Soaring commodity prices allow BHP to hit its best profit in 11 years, increasing the arsenal for mergers and acquisitions


A small toy figurine and a mineral imitation are seen in front of the BHP logo in this illustration taken November 19, 2021. REUTERS/Dado Ruvic/Illustration

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  • Annual profit jumps 26%, shares climb 5.5%; record dividend
  • Fails to rule out new bid for OZ Minerals, first bid rejected
  • OZ Minerals “nice to have, but not essential” – BHP CEO

Aug 16 (Reuters) – BHP Group Ltd (BHP.AX) reported windfall profits on Tuesday on soaring commodity prices, sending shares soaring higher as the global miner did not rule out a second approach in its rejected $6 billion bid for OZ Minerals (OZL.AX).

Shares of the world’s biggest miner by market value rose 5.5% as investors cheered a better-than-expected 26% jump in annual profits to $21.3 billion – its highest since 2011 – and the announcement of a record dividend.

Fund-rich and more nimble after unifying its public holdings in London and Sydney, BHP is back on the hunt for acquisitions and on August 8 offered to buy copper and nickel miner OZ Minerals as part of a A$8.34 billion ($5.8 billion) deal – its second takeover bid in a year. The offer was declined. Read more

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“We have many levers for growth and mergers and acquisitions is just one of those levers…we will remain disciplined,” BHP chief executive Mike Henry said during an earnings briefing.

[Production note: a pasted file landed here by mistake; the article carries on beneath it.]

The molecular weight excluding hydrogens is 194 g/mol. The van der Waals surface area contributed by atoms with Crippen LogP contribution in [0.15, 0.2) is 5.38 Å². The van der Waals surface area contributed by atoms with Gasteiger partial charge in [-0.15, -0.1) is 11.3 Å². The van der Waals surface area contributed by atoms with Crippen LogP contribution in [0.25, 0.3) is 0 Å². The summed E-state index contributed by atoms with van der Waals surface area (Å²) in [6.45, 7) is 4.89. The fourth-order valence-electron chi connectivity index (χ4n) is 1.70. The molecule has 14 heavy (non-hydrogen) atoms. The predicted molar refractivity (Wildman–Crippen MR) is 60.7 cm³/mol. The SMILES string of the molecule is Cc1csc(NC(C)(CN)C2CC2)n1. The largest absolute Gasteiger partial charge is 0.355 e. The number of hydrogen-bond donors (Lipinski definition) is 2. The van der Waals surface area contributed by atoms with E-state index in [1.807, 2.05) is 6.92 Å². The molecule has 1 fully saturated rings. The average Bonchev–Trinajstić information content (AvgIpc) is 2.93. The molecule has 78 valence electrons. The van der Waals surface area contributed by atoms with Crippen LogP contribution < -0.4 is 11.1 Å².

Henry did not say whether BHP would return to OZ Minerals with a revised offer. Shares of OZ Minerals rose 1.2% at 02:30 GMT while Sydney’s benchmark rose 0.5%.

“Nice to have but not essential,” Henry said, referring to OZ Minerals. “It’s quite disappointing that the board of directors (of OZ Minerals) chose not to engage,” Henry told reporters at a news conference after announcing his company’s annual results.

The jump in underlying profit from continuing operations exceeded a consensus estimate of $20.89 billion compiled by Vuma Financial.

The bid on OZ Minerals, along with the merger of its oil business in June, shows BHP has plenty of excess cash flow and is looking to expand, said Azeem Sheriff, market analyst at CMC Markets.

“The copper and energy space is really positive for the business and that translates to progressive directions as well,” Sheriff said.

“BHP retained $4 billion in cash despite ending with net debt of $300 million, which tells us the balance sheet remains primed for further mergers and acquisitions,” RBC analysts said in a note.


For the year ended June 30, shareholders will receive a final dividend of $1.75 per share, marking a maximum annual distribution of $3.25 per share, at a time when other miners have reduced returns for investors. to cope with declining profits.

The miner said it would assess options to increase production at its main iron ore production unit to 330 million tonnes per year, and continue to explore options for growth in “forward-looking” commodities. future” such as copper and nickel.

The miner’s performance at its iron ore operations in Western Australia also helped offset a drop in steel feedstock prices from record highs last year, as China’s efforts to cut Emissions and easing construction activity in the country’s indebted real estate sector reduced demand.

“We expect China to become a source of stability for commodity demand over the coming year, with political support gradually taking hold,” Henry said.

BHP also warned of a slowdown in advanced economies as monetary policy tightens, and said it expects labor constraints to continue to put pressure on chains. global and local sourcing.

Rival miner Rio Tinto (RIO.AX), (RIO.L) reported a 29% drop in first-half profits and cut its dividend by more than half in July, citing slowing demand from China and supply chain issues. Read more

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Reporting by Savyata Mishra in Bengaluru and Praveen Menon in Sydney; Editing by Arun Koyyur and Kenneth Maxwell

Our standards: The Thomson Reuters Trust Principles.


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